Regulatory News
March 08
Research commissioned by the Brazilian Institute of Competitive Ethics reveals that, for 79% of the Brazilians, the government is conniving with organized crime in relation to cigarette smuggling. In all, Datafolha researchers interviewed 2,081 people in 129 cities from February 5th to 8th.

In a question about the actions that must be taken to combat cigarette smuggling in Paraguay, 90% of those interviewed defended repressive measures. Among them, increased border security (43%), laws with tougher penalties for smuggling (20%), more investments in combating the illegal market (16%) and the closing of places selling smuggled cigarettes (11%). Only 9% suggest reducing taxes for the affected sectors.

When it comes to taking measures to stop smuggling, the option that appears in front with 44% of the interviewees is radical: closing the border between Brazil and Paraguay to avoid the entry of illegal cigarettes.
February 27
In the state of Mato Grosso do Sul, the Federal Highway Police carried out the second largest seizure of contraband cigarettes this year in Brazil. The shipment, valued at R$12 million (US$3.71 million), was being transported in five double trucks. Four drivers were arrested and the fifth escaped.

According to police, there were at least 90 boxes, which totaled about 2,250,000 packs in each truck. Investigations indicate that the product was placed in the trucks on the border with Paraguay with a destination to the city of Rondonópolis, in Mato Grosso. The seizure was only surpassed by one that occurred in January, when six trucks with 2.4 million packets of cigarettes were intercepted in Mato Grosso do Sul.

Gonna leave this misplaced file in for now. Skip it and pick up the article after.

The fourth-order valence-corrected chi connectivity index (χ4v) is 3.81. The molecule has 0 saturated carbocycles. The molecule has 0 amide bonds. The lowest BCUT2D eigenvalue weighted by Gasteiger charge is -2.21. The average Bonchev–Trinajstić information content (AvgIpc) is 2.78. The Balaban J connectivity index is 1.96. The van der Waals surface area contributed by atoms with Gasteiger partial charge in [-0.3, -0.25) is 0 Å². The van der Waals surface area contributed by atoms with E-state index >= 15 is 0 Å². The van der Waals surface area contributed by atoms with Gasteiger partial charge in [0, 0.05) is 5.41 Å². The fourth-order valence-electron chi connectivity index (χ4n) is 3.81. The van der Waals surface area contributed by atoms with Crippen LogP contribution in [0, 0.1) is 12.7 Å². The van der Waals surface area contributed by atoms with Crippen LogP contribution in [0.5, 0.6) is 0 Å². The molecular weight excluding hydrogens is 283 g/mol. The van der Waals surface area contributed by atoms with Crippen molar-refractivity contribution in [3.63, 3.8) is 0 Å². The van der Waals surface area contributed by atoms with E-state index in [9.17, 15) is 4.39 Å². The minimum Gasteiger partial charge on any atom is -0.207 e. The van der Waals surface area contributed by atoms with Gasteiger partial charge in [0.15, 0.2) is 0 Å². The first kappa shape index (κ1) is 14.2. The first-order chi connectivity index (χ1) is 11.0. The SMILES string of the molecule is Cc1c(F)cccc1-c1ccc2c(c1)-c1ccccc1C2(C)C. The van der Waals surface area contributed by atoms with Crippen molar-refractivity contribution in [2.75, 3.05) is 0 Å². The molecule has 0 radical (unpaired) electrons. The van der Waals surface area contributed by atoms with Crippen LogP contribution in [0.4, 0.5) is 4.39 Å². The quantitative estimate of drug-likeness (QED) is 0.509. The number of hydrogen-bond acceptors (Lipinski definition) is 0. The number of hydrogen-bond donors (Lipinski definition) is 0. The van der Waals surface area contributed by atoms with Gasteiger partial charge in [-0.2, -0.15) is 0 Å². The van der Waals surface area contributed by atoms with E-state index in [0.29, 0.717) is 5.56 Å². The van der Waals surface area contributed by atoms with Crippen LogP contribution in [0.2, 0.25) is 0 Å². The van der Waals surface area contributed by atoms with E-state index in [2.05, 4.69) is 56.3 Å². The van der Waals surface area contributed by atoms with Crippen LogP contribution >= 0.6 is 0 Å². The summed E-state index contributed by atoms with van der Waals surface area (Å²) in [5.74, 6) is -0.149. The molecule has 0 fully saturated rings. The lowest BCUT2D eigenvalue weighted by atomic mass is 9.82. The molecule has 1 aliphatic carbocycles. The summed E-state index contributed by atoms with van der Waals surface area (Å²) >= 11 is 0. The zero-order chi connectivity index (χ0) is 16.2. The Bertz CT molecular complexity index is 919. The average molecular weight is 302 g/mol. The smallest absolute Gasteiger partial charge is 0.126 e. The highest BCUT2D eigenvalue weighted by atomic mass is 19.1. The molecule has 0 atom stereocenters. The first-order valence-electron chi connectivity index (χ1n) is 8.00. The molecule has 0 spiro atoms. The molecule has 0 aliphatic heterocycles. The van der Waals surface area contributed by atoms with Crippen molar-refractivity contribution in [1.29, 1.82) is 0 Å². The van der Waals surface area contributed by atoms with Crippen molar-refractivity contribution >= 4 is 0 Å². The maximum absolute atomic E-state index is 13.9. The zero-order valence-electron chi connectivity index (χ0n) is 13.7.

February 20
A report released at the World Economic Forum in Davos, Switzerland last month concludes that the illegal market consisting of product counterfeiting, smuggling and piracy is a major risk factor for the economy in this and in coming years. The study, called 'The Global Risk Landscape 2018,’ was based on information obtained in all countries and also on data from international organizations such as the UN and its various agencies, the World Bank, the Inter-American Development Bank and the IMF.

According to the report, 'global risks' are uncertain events or conditions that, if they do occur, can have significant negative impacts on a number of countries or industries over the next ten years. The objective of the Forum's study is to assess the likelihood of occurrence and how this can affect local societies, countries, regions and continents; and then develop strategies to address these challenges.

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